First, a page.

The United Kingdom government has said it will issue Orders in Council at the end of the year for all British Overseas Territories to implement beneficial ownership registries by 2023.
The Orders in Council were part of contentious amendments to the UK Sanctions and Money Laundering Act in 2018 that triggered threats of legal action from Overseas Territories’ and calls for constitutional changes.
Since then Cayman, together with seven other OTs, have said they will establish publicly accessible registers of company beneficial ownership.
Overseas Territories and Sustainable Development Minister Baroness Elizabeth Sugg, through a written statement Wednesday, welcomed the OTs commitment to transparency and encouraged other territories to follow suit.
“In line with the Sanctions and Money Laundering Act 2018 the Government will prepare a draft Order in Council before the end of 2020, which will be published. We hope that the British Virgin Islands will also commit to publicly accessible registers of company beneficial ownership without delay,” Sugg said in the statement.
The issue of public beneficial ownership registries has been a longstanding issue between the territories and the UK.
When amendments to the Sanctions and Money Laundering Act were passed in 2018 imposing the registries there was widespread objection among OTs. It prompted Cayman to seek constitution changes that would require the UK to consult with the Premier on any proposed legislation or Orders in Council that will directly impact the Cayman Islands.
Those changes were agreed to by the UK.
Sugg, in addressing the deadline for implementation of the registries, said, the UK government considers the end of 2023 “a reasonable deadline for the introduction of such registers.”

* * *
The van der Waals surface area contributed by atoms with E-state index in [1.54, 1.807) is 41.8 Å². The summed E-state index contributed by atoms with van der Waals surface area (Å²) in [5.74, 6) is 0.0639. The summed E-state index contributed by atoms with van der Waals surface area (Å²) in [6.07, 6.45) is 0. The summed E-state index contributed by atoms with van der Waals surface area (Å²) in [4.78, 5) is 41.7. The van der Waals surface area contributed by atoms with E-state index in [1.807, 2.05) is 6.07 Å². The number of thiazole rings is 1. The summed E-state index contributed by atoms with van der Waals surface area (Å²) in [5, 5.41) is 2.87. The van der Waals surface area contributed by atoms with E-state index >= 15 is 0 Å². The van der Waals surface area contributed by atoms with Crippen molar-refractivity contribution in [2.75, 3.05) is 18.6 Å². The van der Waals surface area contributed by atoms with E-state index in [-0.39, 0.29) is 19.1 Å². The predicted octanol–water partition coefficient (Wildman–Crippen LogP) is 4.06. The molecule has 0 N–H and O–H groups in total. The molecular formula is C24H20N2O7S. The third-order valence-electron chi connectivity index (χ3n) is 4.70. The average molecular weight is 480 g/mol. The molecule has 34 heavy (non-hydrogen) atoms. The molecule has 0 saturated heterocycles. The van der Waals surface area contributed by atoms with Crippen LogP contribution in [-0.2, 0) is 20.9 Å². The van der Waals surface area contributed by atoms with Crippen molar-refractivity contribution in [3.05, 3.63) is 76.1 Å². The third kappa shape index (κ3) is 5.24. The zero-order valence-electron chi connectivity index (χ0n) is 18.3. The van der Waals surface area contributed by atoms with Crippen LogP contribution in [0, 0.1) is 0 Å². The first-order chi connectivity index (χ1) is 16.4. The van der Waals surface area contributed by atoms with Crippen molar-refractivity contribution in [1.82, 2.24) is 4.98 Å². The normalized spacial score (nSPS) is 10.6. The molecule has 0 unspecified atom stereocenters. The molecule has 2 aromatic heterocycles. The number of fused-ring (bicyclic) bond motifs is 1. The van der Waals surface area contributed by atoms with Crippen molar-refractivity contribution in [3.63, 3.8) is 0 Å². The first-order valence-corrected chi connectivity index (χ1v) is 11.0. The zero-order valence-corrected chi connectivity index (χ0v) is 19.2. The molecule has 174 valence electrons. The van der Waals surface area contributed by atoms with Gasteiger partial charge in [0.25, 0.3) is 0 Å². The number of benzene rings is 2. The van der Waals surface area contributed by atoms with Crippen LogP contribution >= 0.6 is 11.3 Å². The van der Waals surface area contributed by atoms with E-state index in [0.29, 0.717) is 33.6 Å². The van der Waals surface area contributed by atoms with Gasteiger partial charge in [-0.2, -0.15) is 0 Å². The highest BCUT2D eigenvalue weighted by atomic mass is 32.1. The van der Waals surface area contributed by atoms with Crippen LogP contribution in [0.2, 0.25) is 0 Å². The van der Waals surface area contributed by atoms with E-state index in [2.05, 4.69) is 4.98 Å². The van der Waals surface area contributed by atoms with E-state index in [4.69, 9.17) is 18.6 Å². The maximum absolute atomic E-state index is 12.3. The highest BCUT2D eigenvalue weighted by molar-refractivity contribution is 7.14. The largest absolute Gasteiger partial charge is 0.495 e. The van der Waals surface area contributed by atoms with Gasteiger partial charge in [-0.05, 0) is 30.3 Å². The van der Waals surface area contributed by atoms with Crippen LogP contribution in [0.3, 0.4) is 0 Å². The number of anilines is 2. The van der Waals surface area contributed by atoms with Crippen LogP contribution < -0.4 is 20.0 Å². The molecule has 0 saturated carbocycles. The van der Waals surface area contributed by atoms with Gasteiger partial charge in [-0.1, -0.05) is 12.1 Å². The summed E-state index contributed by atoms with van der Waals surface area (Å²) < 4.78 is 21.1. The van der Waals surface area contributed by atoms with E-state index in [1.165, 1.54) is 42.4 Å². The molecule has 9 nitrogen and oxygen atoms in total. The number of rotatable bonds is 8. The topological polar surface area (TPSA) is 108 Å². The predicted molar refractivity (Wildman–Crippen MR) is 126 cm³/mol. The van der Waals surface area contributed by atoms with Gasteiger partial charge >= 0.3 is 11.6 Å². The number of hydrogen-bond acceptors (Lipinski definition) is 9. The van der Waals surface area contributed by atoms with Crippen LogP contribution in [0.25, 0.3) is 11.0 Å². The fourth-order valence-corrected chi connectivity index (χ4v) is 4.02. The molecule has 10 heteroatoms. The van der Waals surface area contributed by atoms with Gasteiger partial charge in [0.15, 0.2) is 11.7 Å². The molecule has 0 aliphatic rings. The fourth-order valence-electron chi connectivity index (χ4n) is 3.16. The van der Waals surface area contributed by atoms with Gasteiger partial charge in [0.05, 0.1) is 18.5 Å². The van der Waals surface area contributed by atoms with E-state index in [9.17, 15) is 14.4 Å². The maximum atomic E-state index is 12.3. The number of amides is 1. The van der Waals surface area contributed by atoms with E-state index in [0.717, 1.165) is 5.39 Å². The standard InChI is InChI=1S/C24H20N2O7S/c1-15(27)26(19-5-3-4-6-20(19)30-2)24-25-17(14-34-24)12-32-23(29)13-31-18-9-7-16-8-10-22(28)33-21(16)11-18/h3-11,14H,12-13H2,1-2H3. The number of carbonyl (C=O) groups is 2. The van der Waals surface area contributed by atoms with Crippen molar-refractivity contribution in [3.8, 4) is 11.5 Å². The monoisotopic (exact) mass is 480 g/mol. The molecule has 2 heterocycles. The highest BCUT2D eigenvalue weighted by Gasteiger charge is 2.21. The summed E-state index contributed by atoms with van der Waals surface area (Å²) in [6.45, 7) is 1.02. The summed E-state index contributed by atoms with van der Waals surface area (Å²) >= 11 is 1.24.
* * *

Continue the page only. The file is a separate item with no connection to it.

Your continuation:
“Meeting this date will be a considerable ask for many Overseas Territories, given their limited resources; especially those Overseas Territories that do not currently have a company beneficial ownership register. It will involve significant legislative and operational changes,” she said.
Anguilla, Bermuda, Cayman, the Falkland Islands, Montserrat, the Pitcairn Islands and St Helena, Ascension Island and Tristan da Cunha, and the Turks and Caicos Islands have all committed to registries.
Sugg said the eight territories “have all demonstrated good progress and political leadership as part of the global effort to increase transparency in financial services and tackle illicit finance.”
Cayman’s government, statement on Wednesday, welcomed the minister’s remarks.
It said the UK’s 2023 deadline for the registers “aligns with its campaign to advance publicly accessible company beneficial ownership registers as a global norm, as it believes that action on beneficial ownership information in the OTs should be complemented by improved public access to beneficial ownership information internationally.”
Government said Cayman has significantly strengthened and enhanced its beneficial ownership regime through the introduction of a more advanced technology platform for managing beneficial ownership information held centrally, enhanced the powers of the beneficial ownership Competent Authority to verify beneficial ownership information, request additional information, and introduce penalties for non-compliance.
“An administrative fines regime has been introduced with a breach in beneficial ownership obligations incurring a $5,000 fine, with a further $1,000 penalty every month until the issue is rectified. Where there is non-payment for 90 days, the BO Registrar has powers to strike the company off the register,” the government statement added.